Felis ISSN 2398-2950

Pregnancy loss (resorption and abortion)

Synonym(s): Abortion

Contributor(s): David Godfrey, Carlos Pinto

Introduction

  • Pregnancy loss in the queen may be associated with embryo resorption if occurs during the first half of pregnancy or abortion of fetuses during the second half of pregnancy.
  • Resorption of embryos and abortion may occur during the same gestation.
  • Embryo resorption can be clinically diagnosed by serial ultrasonography as the failure of one or more embryonic vesicles to show normal embryonic and fetal development according to the gestational age. The affected embryonic vesicles get progressively smaller and embryo/fetuses, whenever present, are asystolic. In resorption alone, there is no vulvar discharge.
  • Abortion is fetal death and expelling of some or all of the uterine contents in a vulvar discharge.
  • Cause: maternal trauma and miscellaneous disease primarily affecting the queen, fetal abnormalities, and specific infections such as feline leukemia virus and chlamydia. Nutritional insufficiency has been reported to cause pregnancy loss in the queen.
  • Diagnosis: history, clinical examination and laboratory tests.
  • Treatment: depends on cause.
  • Prognosis: depends on cause.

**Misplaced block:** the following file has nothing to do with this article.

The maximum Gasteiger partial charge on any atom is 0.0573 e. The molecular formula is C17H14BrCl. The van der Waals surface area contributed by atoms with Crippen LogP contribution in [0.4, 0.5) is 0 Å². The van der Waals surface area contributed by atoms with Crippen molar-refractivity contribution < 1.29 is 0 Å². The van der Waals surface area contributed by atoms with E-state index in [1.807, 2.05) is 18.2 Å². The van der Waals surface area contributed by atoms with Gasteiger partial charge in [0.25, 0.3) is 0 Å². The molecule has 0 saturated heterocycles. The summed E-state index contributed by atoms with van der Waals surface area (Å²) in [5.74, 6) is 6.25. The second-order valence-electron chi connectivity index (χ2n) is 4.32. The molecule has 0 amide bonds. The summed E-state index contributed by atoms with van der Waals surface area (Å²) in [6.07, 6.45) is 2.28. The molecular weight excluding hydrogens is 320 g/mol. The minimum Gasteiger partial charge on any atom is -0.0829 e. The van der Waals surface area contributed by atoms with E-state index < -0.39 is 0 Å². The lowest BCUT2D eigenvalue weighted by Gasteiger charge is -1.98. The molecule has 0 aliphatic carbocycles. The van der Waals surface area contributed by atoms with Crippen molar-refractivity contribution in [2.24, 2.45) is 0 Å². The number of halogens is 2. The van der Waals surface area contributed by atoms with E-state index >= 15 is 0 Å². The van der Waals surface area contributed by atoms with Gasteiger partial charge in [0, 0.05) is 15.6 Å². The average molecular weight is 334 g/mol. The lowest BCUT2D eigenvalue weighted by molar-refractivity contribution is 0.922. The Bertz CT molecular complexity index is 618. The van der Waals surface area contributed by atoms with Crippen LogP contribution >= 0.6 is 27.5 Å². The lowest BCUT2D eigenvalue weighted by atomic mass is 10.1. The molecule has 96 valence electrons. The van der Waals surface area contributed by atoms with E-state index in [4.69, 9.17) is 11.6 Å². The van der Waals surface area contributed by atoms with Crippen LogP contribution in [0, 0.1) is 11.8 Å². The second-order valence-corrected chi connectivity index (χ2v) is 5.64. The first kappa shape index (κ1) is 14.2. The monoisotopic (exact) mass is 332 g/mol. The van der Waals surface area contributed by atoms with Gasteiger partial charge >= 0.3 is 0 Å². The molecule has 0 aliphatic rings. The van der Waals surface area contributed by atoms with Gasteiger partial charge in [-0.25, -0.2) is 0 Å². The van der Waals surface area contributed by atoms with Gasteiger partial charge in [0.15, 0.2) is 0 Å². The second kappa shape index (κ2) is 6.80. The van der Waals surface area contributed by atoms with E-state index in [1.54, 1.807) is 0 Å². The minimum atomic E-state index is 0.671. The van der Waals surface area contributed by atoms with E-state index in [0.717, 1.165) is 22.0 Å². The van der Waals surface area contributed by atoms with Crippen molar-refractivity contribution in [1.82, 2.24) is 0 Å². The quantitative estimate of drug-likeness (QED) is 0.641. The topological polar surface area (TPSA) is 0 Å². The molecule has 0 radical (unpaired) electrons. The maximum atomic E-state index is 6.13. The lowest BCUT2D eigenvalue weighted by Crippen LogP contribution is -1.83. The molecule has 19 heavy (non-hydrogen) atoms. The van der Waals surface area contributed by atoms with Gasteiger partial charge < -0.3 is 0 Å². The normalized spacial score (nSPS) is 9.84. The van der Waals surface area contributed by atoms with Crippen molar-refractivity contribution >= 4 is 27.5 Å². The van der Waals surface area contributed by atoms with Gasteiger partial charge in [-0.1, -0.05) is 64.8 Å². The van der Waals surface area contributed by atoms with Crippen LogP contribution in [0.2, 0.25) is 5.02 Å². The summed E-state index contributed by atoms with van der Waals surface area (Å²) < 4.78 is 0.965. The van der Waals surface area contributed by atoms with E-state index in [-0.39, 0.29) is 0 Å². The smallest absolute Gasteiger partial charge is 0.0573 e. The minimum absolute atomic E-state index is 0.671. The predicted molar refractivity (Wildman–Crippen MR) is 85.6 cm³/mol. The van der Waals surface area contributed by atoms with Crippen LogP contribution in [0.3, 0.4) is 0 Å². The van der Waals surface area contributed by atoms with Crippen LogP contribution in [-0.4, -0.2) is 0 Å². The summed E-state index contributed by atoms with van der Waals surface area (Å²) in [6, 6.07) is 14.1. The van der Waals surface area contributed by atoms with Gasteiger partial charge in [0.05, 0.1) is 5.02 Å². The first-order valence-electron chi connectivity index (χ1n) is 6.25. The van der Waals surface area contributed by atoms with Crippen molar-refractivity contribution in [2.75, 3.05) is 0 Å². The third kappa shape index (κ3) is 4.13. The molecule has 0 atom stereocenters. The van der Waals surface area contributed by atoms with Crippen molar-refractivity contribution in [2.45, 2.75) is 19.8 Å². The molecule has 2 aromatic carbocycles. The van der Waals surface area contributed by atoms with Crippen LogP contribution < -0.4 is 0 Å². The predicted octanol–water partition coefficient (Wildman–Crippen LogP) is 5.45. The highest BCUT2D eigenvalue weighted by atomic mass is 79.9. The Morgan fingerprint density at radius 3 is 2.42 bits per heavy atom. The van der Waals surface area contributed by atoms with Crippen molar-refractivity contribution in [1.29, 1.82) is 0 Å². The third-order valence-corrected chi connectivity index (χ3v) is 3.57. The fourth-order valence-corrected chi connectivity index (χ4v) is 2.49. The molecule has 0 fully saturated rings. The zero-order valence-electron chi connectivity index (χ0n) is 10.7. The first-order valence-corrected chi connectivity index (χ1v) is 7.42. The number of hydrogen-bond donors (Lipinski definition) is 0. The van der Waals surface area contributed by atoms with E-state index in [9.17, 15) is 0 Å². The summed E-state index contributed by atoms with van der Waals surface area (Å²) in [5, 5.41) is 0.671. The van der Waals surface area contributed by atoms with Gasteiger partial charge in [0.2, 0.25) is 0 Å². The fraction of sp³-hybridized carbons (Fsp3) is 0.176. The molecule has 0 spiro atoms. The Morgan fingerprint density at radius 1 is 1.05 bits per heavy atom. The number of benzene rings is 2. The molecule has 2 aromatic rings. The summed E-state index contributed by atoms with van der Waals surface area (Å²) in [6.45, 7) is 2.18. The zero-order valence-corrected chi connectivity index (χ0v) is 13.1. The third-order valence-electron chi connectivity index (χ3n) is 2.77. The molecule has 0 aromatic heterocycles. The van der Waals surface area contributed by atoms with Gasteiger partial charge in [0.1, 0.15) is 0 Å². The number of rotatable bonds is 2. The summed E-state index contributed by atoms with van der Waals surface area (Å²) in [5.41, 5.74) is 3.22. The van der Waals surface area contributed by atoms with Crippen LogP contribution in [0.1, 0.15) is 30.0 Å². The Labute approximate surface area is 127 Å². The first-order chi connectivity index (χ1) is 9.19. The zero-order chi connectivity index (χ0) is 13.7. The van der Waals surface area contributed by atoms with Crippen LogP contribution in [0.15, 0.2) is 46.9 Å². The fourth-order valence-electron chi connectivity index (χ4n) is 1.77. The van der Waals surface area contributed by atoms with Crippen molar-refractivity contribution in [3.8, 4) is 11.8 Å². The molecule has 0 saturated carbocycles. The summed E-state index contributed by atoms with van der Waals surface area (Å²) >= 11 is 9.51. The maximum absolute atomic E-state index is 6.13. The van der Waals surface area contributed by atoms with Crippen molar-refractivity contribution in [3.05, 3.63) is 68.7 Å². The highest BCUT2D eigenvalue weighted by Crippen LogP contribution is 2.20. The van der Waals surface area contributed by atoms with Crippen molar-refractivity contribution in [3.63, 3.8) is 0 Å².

Pathogenesis

Etiology

  • Maternal distress.
  • Uterine damage.
  • Drugs:
    • Drugs causing teratogenic effects.
    • Drugs directly affecting the uterus.
  • Fetal genetic (chromosomal) abnormalities, particularly owing to inbreeding. In Manx cats, inbreeding may lead to a syndrome associated with the tailless condition likely caused by an autosomal dominant factor, often accompanied by other abnormalities such as spina bifida   Spina bifida  , urinary and fecal incontinence   Urinary incontinence  , and disturbances in gait caused by abnormal anatomy of pelvic limbs.
  • Infections:

Predisposing factors

General

  • Queens from impoverished backgrounds are probably at an increased risk of aborting as they are more likely to be involved in accidents, have major infections and to be on a poor diet.

Diagnosis

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Treatment

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Prevention

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Outcomes

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Further Reading

Publications

Refereed papers

  • Recent references fromPubMed.
  • Pretzer S D (2008)Bacterial and protozoal causes of pregnancy loss in the bitch and queen.Theriogenology70(3), 320-326PubMed.
  • Verstegen J, Dhaliwal G, Verstegen-Onclin K (2008)Canine and feline pregnancy loss due to viral and non-infectious causes: a review.Theriogenology70(3), 304-319PubMed.
  • Sturman J A, Palackal T, Imaki H, Moretz R C, French J, Wiesniewski H M (1987)Nutritional taurine deficiency and feline pregnancy and outcome.Adv Exp Med Biol217, 113-124.


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